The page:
The decentralized cryptocurrency market is a highly segmented one. This is because it contains various tokens and assets, all of them with different types, use cases, and potential value.
The blockchain is designed in such a way that tokens can be released and tethered to smart contracts. These tokens, depending on how well they do on the market, can be used to drive various ecosystems.
- Advertisement -
One of such segments in the market is that of utility tokens.
Utility Tokens: What Are They?
Utility tokens are easy to understand from their name alone. They are tokens with specialized use cases. In other words, the utility tokens in an ecosystem are carriers of a particular function or application.
Each of these tokens is tethered to a smart contract and possesses ‘access keys’ of sorts. These access keys allow them to represent the native method of payment on said ecosystems.
Investors can purchase these tokens and use them to unlock certain benefits. However, this does not mean that a holder of a utility token holds any stake or ownership in the larger ecosystem. Examples of these utility tokens include
- Cronos (CRO)
- Binance Coin (BNB)
- Uniswap (UNI)
- Klever (KLV)
What Causes A Utility Token To Pump?
‘Pumping’ is a term used to refer to a scenario where the prices of a cryptocurrency experience a sharp increase. These pumps can be good for investors who get in early.
- Advertisement -
The value of utility tokens is largely influenced by demand and supply. If demand for a token increases faster than its supply, then the price goes up.
When you see a coin pump, this could be for several reasons. One of these includes market manipulation by an individual with resources or by a group of investors. These investors simply create faster demand than a coin’s supply and wait for the pump.
To do this, these investors buy huge amounts of these coins at a time. Buying massive amounts of a cryptocurrency reduces the number of coins in circulation, causing a sharp increase in its price. A phenomenon we all know as a ‘pump’.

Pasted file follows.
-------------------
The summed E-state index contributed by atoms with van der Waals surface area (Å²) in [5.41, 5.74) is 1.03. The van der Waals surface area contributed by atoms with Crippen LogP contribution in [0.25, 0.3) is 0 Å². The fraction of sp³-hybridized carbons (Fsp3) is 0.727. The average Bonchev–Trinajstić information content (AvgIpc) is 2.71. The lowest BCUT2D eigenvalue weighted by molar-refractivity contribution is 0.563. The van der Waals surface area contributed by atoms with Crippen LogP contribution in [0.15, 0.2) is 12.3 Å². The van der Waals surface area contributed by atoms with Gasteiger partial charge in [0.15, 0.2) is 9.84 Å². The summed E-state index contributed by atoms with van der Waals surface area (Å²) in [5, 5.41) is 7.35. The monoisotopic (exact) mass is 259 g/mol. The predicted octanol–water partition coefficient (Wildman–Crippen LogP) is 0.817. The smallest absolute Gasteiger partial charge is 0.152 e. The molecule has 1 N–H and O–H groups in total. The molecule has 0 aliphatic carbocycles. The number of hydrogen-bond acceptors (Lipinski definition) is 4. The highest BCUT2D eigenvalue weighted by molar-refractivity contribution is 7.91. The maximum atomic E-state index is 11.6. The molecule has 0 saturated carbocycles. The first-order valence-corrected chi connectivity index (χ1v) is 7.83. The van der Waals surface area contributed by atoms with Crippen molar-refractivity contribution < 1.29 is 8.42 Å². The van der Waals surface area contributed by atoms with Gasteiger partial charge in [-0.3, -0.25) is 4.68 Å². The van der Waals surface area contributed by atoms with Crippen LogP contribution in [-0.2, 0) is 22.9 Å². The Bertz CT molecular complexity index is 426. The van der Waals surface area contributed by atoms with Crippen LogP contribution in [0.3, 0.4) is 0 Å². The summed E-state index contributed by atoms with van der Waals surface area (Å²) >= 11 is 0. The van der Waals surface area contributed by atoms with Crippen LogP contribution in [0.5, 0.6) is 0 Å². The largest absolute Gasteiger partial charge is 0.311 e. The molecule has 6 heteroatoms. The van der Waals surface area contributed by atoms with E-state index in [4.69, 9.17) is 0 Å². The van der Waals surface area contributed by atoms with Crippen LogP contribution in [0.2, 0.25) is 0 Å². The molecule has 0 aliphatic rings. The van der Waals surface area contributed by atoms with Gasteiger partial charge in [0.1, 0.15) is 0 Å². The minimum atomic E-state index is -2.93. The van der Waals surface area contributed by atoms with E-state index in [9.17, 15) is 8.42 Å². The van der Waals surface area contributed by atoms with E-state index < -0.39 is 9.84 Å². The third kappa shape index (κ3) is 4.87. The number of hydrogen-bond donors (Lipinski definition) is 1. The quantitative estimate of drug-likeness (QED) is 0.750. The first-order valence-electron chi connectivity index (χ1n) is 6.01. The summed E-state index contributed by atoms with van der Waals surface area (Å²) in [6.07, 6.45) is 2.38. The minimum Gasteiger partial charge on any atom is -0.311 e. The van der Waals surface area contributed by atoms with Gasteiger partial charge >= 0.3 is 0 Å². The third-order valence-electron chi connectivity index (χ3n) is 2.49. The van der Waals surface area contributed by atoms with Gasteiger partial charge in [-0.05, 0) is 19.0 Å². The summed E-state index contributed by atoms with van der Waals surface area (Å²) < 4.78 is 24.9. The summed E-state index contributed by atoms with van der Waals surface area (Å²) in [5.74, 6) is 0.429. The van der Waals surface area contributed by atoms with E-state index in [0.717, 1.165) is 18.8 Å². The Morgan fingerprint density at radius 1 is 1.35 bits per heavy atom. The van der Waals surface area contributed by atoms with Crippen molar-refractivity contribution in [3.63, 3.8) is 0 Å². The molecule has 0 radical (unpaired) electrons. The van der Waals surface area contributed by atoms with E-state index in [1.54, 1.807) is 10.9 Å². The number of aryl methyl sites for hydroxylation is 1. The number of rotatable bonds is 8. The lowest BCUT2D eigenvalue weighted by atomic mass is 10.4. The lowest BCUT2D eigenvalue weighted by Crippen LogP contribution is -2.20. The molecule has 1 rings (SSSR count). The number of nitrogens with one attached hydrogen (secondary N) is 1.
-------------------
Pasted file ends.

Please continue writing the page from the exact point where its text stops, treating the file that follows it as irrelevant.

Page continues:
Cryptocurrencies like bitcoin have a fixed supply. This way, we know that only 21 million bitcoins will ever exist. Other cryptocurrencies like Ethereum have no fixed supply. This means units of these coins have to be burned regularly to preserve their value.
- Advertisement -
Other Reasons For Pumps
There are several other reasons why utility tokens pump. Not all of these occur as a result of market manipulation by corporations. Some of these reasons can include:
Sometimes cryptocurrency exchanges offer mainstream cryptos like bitcoin and Ethereum to their investors. These tokens combined hold more than 50% of the market dominance. This means that the prices of bitcoin or Ethereum affect most other coins in the market.
When these tokens are listed on exchanges, they become more accessible to investors, causing a pump if more people invest in them.
There are more than hundreds of mainstream cryptocurrencies. All of these cryptocurrencies belong to different networks and therefore have to compete to stay relevant.
Utility tokens improve on the limitations of regular cryptos. This can sometimes make room for competition between them, further driving the prices of these tokens to the upside.
Cryptocurrency networks are completely decentralized. This means that they abide by a different set of rules. These rules are not always static.
Some tokens, called governance tokens, give their investors a say in the project as a whole. Including how much of the tokens can be mined or used. To come to this agreement, the entire network has to come to a mutual consensus.
The developers in charge of tokens like Ethereum are working on improvements to the network. These improvements will inevitably render much of the expensive mining equipment people own useless. A big problem that might affect how much people are willing to invest.
In general, investors prefer good governance. If there are flaws in how a network and its native cryptocurrency operate, this can negatively impact investment, and therefore its price.
Utility tokens can pump for several reasons. Not all of these reasons are due to manipulation. Some of these pumps occur for several natural reasons—most of them including the ones highlighted above.